Friday, 25 May 2012 17:09
TOKYO: A Japanese bank on Friday reversed a halt on transactions by the Iranian government after a US court overturned an order for a $2.6 billion asset freeze over the 1983 bombing of US barracks in Beirut.
The Bank of Tokyo-Mitsubishi UFJ said it had unfrozen payment transactions with Iranian banks outside the United States after a federal court nullified the earlier New York court ruling, Dow Jones Newswires reported.
The move came after the Japanese lender said last week that it would appeal the order, which demanded a block on assets not only in the United States but also Japan, which is "problematic under Japanese law".
The bank spokesman declined to comment on Tehran's transactions but said Tokyo-Mitsubishi UFJ "handles a relatively large number of transactions for trade with Iran".
On October 23, 1983, a 19-tonne explosives-laden truck rammed through barricades and detonated in front of the US barracks in the Lebanese capital, killing 241 US troops.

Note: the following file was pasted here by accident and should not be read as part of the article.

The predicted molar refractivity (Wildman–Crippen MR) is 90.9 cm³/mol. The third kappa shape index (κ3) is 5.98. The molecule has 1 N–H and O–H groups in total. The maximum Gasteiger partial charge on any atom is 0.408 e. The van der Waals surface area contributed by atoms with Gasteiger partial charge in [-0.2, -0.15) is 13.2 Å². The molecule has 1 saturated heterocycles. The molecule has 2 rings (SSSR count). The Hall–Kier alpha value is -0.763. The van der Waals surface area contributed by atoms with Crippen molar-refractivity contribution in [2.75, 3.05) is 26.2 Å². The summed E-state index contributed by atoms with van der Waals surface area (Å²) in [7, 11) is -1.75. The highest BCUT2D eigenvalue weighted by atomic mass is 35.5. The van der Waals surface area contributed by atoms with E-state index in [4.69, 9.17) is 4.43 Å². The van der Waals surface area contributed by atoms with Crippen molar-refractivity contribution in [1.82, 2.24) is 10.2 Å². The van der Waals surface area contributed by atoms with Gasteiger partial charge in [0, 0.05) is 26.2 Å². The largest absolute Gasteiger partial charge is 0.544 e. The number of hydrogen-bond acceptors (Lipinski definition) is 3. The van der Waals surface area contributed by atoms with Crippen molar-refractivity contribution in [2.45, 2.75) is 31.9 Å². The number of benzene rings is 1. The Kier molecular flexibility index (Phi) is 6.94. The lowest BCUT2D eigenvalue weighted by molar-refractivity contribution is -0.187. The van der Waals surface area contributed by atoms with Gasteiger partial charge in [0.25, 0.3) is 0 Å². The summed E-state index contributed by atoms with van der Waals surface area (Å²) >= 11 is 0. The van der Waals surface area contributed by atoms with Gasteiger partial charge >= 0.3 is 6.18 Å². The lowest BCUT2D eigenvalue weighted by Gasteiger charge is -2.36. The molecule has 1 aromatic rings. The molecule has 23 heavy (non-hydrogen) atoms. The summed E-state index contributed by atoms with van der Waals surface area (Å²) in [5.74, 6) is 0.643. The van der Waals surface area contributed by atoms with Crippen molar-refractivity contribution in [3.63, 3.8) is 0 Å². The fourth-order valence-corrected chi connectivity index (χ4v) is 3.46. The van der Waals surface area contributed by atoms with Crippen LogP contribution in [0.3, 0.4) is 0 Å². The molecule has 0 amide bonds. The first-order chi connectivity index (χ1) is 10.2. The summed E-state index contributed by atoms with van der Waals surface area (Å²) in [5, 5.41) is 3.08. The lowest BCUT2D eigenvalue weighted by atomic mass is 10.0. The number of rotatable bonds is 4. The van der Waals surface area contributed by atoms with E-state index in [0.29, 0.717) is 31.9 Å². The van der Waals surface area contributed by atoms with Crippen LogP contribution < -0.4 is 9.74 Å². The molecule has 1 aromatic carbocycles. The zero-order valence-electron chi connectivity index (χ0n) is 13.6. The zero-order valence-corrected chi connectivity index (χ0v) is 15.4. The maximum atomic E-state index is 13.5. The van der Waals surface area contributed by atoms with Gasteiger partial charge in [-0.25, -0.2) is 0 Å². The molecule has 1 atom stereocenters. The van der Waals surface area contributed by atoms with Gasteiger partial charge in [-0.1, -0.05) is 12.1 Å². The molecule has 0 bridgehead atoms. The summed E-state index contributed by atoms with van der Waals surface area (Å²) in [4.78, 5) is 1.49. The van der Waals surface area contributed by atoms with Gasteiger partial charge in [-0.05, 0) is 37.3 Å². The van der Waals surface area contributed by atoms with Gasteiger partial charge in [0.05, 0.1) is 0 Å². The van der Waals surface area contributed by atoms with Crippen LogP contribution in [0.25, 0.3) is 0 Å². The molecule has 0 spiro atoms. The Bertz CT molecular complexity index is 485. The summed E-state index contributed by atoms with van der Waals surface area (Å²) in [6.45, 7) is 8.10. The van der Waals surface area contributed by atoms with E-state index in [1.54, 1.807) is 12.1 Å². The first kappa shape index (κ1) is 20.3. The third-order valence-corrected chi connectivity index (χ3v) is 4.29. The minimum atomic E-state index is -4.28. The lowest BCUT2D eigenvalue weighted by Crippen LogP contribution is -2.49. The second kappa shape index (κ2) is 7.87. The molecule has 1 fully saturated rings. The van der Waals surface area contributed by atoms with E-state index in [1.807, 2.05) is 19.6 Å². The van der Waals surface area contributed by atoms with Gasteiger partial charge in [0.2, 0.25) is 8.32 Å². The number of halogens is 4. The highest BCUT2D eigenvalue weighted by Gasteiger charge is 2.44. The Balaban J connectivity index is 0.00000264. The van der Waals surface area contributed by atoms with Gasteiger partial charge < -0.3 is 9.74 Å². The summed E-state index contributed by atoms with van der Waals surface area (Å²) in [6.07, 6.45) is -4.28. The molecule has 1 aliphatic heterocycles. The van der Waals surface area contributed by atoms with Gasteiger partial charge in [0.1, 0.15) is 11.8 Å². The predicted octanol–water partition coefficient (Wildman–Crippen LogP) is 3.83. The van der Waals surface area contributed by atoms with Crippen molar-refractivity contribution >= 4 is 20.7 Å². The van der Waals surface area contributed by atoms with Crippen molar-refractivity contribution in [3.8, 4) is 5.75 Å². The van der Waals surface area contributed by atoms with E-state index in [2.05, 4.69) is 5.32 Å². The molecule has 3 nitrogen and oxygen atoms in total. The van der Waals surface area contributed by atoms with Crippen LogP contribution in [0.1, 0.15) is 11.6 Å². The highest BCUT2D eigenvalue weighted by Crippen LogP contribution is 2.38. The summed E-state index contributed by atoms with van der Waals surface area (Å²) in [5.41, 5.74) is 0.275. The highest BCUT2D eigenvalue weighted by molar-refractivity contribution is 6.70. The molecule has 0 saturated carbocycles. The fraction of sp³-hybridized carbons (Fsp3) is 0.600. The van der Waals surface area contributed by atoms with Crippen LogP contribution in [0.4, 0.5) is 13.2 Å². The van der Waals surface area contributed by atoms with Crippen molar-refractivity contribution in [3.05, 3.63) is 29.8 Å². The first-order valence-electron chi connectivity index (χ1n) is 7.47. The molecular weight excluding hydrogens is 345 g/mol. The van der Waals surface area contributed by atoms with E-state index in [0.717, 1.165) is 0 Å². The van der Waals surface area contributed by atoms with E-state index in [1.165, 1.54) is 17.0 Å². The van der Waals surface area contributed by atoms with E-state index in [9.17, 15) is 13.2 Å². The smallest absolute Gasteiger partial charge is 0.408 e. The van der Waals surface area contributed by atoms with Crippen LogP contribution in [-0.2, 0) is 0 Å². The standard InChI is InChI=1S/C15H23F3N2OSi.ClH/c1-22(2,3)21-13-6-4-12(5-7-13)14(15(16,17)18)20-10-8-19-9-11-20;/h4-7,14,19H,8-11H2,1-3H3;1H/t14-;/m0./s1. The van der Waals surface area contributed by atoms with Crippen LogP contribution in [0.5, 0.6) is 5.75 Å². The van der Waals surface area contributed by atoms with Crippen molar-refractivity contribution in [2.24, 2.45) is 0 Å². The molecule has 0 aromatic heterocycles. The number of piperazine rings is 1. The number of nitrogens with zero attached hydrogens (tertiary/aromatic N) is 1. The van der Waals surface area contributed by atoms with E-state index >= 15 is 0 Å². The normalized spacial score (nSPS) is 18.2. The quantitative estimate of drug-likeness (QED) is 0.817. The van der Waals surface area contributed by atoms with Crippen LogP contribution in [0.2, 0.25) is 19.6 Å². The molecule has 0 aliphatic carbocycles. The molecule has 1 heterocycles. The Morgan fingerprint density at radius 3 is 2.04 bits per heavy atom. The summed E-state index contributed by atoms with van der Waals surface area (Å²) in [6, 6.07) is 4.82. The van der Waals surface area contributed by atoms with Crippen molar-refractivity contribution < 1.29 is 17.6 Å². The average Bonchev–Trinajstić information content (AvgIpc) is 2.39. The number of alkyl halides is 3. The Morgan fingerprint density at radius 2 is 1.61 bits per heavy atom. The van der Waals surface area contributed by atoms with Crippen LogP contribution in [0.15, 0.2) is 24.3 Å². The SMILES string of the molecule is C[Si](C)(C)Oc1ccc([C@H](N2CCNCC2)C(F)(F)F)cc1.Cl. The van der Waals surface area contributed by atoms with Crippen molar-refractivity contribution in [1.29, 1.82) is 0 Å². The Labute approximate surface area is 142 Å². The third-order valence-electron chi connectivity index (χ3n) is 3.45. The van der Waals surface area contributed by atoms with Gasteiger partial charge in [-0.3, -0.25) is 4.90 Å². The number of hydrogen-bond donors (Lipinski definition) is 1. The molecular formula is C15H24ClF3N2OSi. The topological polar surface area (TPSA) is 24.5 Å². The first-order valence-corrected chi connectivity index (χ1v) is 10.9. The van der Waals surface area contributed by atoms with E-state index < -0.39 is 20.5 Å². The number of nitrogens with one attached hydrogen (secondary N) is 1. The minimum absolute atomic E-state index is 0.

As part of the same wave of attacks, a French barracks was also bombed, killing 58 French paratroopers.
Tehran has denied responsibility for the attacks, but Washington subsequently named Iran on a list of terrorism-supporting states.
A 2007 court ruling in the United States ordered Iran to pay $2.65 billion to victims' families, but none of that money has reportedly been paid.
Resource-hungry Japan, which relies heavily on the Middle East for its oil, came under pressure earlier this year to curb imports from Iran, with Washington seeking to squeeze Tehran over what it says is a nuclear weapons programme.
In exchange for a reduction in its dependence on Iranian oil, Tokyo won concessions that would exempt its financial institutions from sanctions on banks that do business with the central bank in Iran, which generally handles oil purchases.
With all of its nuclear reactors now offline in the wake of the March 2011 Fukushima disaster, Japan is heavily dependent on fossil fuels to make up an energy shortfall.
Copyright AFP (Agence France-Presse), 2012